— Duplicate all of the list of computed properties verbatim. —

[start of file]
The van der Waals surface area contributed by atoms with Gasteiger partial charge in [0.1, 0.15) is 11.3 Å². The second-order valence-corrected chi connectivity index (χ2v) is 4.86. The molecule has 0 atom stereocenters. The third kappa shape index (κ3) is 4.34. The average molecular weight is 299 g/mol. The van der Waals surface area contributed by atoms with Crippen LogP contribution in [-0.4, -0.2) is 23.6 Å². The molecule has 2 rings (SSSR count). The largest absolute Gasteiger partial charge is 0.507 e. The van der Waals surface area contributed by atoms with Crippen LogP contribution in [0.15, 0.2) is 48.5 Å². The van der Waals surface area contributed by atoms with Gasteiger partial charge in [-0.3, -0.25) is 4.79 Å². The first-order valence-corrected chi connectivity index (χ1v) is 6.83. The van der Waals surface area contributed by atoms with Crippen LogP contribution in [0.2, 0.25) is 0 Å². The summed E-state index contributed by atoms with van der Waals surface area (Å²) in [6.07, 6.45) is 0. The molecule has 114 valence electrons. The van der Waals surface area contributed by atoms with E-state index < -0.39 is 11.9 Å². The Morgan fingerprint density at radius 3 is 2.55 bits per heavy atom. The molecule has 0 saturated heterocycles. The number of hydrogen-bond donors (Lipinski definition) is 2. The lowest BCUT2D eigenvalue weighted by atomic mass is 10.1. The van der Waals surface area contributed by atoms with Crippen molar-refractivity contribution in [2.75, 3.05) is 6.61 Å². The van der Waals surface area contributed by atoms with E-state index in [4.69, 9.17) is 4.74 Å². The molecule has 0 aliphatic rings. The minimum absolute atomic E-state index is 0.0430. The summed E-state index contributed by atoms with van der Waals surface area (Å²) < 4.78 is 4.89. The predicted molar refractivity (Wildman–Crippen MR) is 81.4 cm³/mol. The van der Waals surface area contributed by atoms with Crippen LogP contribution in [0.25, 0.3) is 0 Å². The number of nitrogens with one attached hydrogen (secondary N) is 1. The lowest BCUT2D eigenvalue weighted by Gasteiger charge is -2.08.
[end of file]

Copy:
The van der Waals surface area contributed by atoms with Gasteiger partial charge in [0.1, 0.15) is 11.3 Å². The second-order valence-corrected chi connectivity index (χ2v) is 4.86. The molecule has 0 atom stereocenters. The third kappa shape index (κ3) is 4.34. The average molecular weight is 299 g/mol. The van der Waals surface area contributed by atoms with Crippen LogP contribution in [-0.4, -0.2) is 23.6 Å². The molecule has 2 rings (SSSR count). The largest absolute Gasteiger partial charge is 0.507 e. The van der Waals surface area contributed by atoms with Crippen LogP contribution in [0.15, 0.2) is 48.5 Å². The van der Waals surface area contributed by atoms with Gasteiger partial charge in [-0.3, -0.25) is 4.79 Å². The first-order valence-corrected chi connectivity index (χ1v) is 6.83. The van der Waals surface area contributed by atoms with Crippen LogP contribution in [0.2, 0.25) is 0 Å². The summed E-state index contributed by atoms with van der Waals surface area (Å²) in [6.07, 6.45) is 0. The molecule has 114 valence electrons. The van der Waals surface area contributed by atoms with E-state index < -0.39 is 11.9 Å². The Morgan fingerprint density at radius 3 is 2.55 bits per heavy atom. The molecule has 0 saturated heterocycles. The number of hydrogen-bond donors (Lipinski definition) is 2. The lowest BCUT2D eigenvalue weighted by atomic mass is 10.1. The van der Waals surface area contributed by atoms with Crippen molar-refractivity contribution in [2.75, 3.05) is 6.61 Å². The van der Waals surface area contributed by atoms with E-state index in [4.69, 9.17) is 4.74 Å². The molecule has 0 aliphatic rings. The minimum absolute atomic E-state index is 0.0430. The summed E-state index contributed by atoms with van der Waals surface area (Å²) < 4.78 is 4.89. The predicted molar refractivity (Wildman–Crippen MR) is 81.4 cm³/mol. The van der Waals surface area contributed by atoms with Crippen LogP contribution in [0.25, 0.3) is 0 Å². The number of nitrogens with one attached hydrogen (secondary N) is 1. The lowest BCUT2D eigenvalue weighted by Gasteiger charge is -2.08.